Friday, February 1, 2008

More Similarities Than Differences

As you may know from earlier posts, one of my favorite haunts is the neighborhood Starbucks. I often sit there to write, grade essays, prepare for class, and read. I started this habit when I was a stay-at-home mom with a toddler son who spent his entire day with me. Often after dinner, I handed my son, David Malik, to his father and hit the front door; at break neck speed I'd make my way to the neighborhood Starbucks. Many years ago, in conjunction with the manager of Starbucks, I ran a neighborhood reading program, "Reading Under the Coffee Tree," where moms and toddlers would gather to read stories aloud to preschoolers.

As I sat in my favorite chair in Starbucks this past Tuesday, a Moslem woman, Sarah, wearing a hijab, sat across from me chatting on her cellphone. An infant was asleep in a stroller parked beside her. She ended her telephone conversation and immediately began to engage me in a conversation in precise and calculated English. Inevitably our conversation centered around children, being at home, the difficulty in finding good childcare, her academic career, my teaching, etc.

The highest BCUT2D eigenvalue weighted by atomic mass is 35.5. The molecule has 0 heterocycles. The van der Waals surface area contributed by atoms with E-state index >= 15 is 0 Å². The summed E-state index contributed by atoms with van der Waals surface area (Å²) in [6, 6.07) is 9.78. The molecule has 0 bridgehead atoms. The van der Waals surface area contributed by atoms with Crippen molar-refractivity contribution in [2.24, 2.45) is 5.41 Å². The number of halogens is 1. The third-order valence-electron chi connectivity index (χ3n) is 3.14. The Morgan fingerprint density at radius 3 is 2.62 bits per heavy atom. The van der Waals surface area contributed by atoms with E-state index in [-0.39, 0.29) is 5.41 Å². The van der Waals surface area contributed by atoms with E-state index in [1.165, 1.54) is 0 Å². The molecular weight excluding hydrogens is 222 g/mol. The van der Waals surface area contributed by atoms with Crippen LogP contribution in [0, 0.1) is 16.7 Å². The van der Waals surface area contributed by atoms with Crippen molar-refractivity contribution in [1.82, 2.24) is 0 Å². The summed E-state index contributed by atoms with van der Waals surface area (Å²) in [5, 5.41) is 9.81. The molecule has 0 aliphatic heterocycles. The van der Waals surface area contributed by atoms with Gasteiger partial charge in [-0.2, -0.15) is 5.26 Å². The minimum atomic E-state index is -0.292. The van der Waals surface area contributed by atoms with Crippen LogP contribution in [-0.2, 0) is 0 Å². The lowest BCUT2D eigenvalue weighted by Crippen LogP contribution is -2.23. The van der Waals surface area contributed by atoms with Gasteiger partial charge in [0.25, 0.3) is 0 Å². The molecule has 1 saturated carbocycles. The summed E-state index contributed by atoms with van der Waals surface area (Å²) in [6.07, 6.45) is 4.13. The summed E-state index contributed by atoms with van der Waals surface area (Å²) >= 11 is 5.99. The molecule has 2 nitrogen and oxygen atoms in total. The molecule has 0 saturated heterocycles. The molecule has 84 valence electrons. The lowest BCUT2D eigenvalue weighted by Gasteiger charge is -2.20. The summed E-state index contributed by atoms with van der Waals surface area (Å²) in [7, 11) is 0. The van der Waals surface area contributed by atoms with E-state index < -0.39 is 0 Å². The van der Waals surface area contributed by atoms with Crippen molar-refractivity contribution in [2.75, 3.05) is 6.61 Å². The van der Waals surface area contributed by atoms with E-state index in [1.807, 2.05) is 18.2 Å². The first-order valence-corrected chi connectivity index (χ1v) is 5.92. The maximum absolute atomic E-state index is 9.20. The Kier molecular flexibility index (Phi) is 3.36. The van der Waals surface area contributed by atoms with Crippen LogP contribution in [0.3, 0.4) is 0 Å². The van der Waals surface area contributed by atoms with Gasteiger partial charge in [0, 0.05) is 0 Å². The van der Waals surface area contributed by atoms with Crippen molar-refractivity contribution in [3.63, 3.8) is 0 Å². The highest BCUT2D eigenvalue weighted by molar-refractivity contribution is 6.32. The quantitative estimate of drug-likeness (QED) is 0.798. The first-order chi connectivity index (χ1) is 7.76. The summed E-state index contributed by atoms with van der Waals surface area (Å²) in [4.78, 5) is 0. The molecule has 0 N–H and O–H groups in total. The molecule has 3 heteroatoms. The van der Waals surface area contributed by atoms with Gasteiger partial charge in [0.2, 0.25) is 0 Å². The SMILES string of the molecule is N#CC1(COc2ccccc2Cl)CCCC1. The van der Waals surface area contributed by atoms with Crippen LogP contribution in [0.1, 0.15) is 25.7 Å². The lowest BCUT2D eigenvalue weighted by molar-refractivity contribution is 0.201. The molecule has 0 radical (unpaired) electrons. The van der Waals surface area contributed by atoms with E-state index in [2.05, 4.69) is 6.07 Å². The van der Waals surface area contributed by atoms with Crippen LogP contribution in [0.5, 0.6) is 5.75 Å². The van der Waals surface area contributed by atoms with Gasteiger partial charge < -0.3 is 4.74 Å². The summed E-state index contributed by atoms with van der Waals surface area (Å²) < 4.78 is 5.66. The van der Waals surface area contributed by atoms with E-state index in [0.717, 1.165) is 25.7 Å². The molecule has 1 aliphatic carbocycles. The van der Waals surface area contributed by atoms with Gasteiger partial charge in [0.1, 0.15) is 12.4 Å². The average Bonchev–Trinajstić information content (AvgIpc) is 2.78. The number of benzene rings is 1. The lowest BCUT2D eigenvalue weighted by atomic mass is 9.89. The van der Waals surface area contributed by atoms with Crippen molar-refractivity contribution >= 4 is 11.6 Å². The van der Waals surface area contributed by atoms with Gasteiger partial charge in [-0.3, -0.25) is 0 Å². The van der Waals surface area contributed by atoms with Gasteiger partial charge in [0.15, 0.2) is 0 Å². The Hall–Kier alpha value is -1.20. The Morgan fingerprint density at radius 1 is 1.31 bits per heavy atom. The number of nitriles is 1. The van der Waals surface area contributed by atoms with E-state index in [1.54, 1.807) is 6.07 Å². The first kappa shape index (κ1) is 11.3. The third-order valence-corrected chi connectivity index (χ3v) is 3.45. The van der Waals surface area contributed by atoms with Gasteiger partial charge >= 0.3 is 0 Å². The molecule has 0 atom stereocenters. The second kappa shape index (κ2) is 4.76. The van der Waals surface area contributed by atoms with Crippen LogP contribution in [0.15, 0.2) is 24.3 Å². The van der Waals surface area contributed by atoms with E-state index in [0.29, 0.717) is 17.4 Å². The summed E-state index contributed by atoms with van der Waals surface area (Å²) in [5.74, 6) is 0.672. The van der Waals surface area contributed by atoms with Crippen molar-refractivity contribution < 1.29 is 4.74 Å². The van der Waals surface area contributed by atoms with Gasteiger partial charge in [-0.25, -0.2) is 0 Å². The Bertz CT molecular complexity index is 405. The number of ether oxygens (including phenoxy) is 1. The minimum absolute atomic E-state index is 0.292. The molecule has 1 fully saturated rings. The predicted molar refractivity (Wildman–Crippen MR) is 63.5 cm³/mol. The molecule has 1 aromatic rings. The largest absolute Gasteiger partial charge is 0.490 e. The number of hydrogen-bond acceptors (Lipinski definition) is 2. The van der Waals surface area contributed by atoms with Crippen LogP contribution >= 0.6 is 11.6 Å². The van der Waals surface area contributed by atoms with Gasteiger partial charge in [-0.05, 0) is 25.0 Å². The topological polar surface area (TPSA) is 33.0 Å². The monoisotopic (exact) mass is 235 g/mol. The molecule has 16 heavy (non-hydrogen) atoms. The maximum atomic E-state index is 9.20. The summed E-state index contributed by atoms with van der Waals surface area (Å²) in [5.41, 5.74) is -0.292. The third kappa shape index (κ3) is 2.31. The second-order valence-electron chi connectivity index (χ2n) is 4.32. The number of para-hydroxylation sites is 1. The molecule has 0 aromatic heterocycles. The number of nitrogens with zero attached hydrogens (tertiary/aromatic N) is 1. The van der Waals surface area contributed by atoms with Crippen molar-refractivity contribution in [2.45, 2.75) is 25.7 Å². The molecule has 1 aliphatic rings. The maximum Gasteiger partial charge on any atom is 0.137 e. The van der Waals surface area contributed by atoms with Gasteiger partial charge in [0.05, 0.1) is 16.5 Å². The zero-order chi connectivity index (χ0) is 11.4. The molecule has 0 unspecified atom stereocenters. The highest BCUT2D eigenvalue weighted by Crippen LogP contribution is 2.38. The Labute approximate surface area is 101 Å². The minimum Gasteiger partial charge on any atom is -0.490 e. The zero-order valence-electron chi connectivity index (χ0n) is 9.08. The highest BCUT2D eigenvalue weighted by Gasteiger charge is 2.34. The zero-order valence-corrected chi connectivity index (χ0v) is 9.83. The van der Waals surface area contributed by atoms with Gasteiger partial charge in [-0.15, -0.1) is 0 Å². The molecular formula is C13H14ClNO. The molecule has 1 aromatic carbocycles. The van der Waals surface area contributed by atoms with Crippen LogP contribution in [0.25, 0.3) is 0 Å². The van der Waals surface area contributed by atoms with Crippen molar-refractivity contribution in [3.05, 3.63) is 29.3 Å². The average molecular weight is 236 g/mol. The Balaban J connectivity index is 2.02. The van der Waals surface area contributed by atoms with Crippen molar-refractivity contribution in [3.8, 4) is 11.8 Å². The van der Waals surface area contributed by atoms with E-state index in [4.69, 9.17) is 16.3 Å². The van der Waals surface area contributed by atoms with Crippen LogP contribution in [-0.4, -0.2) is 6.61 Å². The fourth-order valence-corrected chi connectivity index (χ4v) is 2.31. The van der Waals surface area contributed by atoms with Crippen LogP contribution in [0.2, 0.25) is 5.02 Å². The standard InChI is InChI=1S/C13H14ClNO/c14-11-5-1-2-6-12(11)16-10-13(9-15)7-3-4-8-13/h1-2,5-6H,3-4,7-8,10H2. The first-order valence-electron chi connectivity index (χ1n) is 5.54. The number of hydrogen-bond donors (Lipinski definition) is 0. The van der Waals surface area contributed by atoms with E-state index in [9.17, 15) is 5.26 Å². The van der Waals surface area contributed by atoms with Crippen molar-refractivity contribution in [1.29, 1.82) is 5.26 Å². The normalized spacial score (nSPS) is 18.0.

Although Sarah is at least 20 years younger than I am, I noted how the challenges that she is faced with are no different than the challenges I faced as a mother with a newborn, 18 years ago. Like me, she, too, finds refuge in the neighborhood Starbucks. Unlike me, she walks to the Starbucks because her customs do not permit her to drive.

We exchanged telephone numbers. She exacted a promise from me to visit her in her home because it is a one mile walk to my home from hers. Sarah pulled back her hijab to straighten it out. I would have never guessed that her dark brown, curly hair sported blonde streaks.

I smiled and told her that we are both rebels in our own way. She laughed as her husband pulled up and rushed in to help her with their infant son.

I know that Sarah, a Saudi Arabian woman who has only been in the U.S. 6 months, has a lot in common with me. We are both women. We are both mothers. We are both racialized minorities in a white dominant, patriarchal society.

1 comment:

Judy said...

You are an amazing friend magnet!! Kudos on the blog!